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If this has to do with your appeal, is this your opening brief?  For a writ or a motion in the trial court, you just make the request in your brief and include it in the argument.  If it's an appeal brief,  then you first make a request to the court to augment the record and you can't cite it until the court grants that but they also give you more time to file your brief.   I've been told by colleagues that you can request judicial notice in the brief itself and reference that material anyway but I've never done it that way so don't know if it works or not.

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5 minutes ago, LegalwriterOne said:

If this has to do with your appeal, is this your opening brief?  For a writ or a motion in the trial court, you just make the request in your brief and include it in the argument.  If it's an appeal brief,  then you first make a request to the court to augment the record and you can't cite it until the court grants that but they also give you more time to file your brief.   I've been told by colleagues that you can request judicial notice in the brief itself and reference that material anyway but I've never done it that way so don't know if it works or not.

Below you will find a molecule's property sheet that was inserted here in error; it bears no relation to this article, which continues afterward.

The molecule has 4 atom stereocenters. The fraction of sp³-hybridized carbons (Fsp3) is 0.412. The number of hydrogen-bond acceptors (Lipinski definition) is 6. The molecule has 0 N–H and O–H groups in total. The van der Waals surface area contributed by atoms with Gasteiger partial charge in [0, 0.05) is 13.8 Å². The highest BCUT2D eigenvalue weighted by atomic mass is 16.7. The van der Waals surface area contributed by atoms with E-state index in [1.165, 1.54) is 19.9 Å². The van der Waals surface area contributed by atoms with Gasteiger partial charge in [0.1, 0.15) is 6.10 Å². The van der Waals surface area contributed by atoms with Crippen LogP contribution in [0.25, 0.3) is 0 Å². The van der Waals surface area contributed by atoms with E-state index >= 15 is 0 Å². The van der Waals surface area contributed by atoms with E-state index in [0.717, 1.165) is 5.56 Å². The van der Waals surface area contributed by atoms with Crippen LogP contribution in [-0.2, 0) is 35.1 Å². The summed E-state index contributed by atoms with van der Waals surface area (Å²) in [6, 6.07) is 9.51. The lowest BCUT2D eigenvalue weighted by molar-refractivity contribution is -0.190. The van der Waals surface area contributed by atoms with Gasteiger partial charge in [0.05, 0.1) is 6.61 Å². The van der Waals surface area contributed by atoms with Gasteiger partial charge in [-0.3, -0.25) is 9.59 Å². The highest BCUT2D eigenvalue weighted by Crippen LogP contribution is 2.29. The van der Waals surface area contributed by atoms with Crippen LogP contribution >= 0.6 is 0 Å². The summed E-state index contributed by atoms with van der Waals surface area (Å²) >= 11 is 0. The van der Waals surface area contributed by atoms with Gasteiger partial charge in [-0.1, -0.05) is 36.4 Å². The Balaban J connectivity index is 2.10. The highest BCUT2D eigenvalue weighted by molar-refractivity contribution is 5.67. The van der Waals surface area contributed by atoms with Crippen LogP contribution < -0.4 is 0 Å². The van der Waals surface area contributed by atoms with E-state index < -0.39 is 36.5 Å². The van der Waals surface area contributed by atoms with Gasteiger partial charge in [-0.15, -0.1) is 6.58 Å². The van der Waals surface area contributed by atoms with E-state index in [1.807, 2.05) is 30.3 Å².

Yes, it has to with an appeal, the judicial notice has been filed already,  This concerns certain exhibits and claims that are identical to the exhibits or claims used in the lower court.  Just contains better digital images of the exhibits . . .   

 

 

 

 

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Getting past the question when the request for judicial notice filed be it at the lower court of the court of appeals, is the opponent required to file opposition within the specified time? Challenging whatever aspect of the moving party wants 'noticed'     

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The record on appeal includes only what was before the lower court.  Trying to add matter through a motion for judicial notice in the appeal court is seeking to admit evidence that was not before the trial court.  The opposition may bring this to the attention of the appellate court, but is not required to respond to the substance of the material that is sought to be admitted.  Or, the opponent can simply remain silent and rely on the appellate judges to act on their own, which they almost certainly will.

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